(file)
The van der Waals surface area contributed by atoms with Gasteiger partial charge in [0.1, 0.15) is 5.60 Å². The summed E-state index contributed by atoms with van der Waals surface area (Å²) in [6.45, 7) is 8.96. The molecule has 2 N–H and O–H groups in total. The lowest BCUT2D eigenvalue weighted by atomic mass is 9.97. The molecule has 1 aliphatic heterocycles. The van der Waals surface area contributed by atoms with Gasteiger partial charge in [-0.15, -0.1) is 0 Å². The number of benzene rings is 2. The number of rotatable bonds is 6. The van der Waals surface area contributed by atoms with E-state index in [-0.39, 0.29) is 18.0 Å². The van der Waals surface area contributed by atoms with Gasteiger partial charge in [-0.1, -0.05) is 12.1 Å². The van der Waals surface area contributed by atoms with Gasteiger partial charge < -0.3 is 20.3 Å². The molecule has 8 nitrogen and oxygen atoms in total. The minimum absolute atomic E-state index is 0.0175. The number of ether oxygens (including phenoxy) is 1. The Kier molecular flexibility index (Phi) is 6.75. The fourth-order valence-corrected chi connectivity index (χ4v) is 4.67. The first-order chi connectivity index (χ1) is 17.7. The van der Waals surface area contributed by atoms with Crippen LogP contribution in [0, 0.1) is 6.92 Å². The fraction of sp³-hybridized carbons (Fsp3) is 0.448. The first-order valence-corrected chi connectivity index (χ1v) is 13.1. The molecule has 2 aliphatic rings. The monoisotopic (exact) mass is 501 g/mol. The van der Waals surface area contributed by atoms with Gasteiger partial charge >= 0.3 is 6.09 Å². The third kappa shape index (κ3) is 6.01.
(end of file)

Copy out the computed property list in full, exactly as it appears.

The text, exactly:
The van der Waals surface area contributed by atoms with Gasteiger partial charge in [0.1, 0.15) is 5.60 Å². The summed E-state index contributed by atoms with van der Waals surface area (Å²) in [6.45, 7) is 8.96. The molecule has 2 N–H and O–H groups in total. The lowest BCUT2D eigenvalue weighted by atomic mass is 9.97. The molecule has 1 aliphatic heterocycles. The van der Waals surface area contributed by atoms with Gasteiger partial charge in [-0.15, -0.1) is 0 Å². The number of benzene rings is 2. The number of rotatable bonds is 6. The van der Waals surface area contributed by atoms with E-state index in [-0.39, 0.29) is 18.0 Å². The van der Waals surface area contributed by atoms with Gasteiger partial charge in [-0.1, -0.05) is 12.1 Å². The van der Waals surface area contributed by atoms with Gasteiger partial charge < -0.3 is 20.3 Å². The molecule has 8 nitrogen and oxygen atoms in total. The minimum absolute atomic E-state index is 0.0175. The number of ether oxygens (including phenoxy) is 1. The Kier molecular flexibility index (Phi) is 6.75. The fourth-order valence-corrected chi connectivity index (χ4v) is 4.67. The first-order chi connectivity index (χ1) is 17.7. The van der Waals surface area contributed by atoms with Crippen LogP contribution in [0, 0.1) is 6.92 Å². The fraction of sp³-hybridized carbons (Fsp3) is 0.448. The first-order valence-corrected chi connectivity index (χ1v) is 13.1. The molecule has 2 aliphatic rings. The monoisotopic (exact) mass is 501 g/mol. The van der Waals surface area contributed by atoms with Gasteiger partial charge >= 0.3 is 6.09 Å². The third kappa shape index (κ3) is 6.01.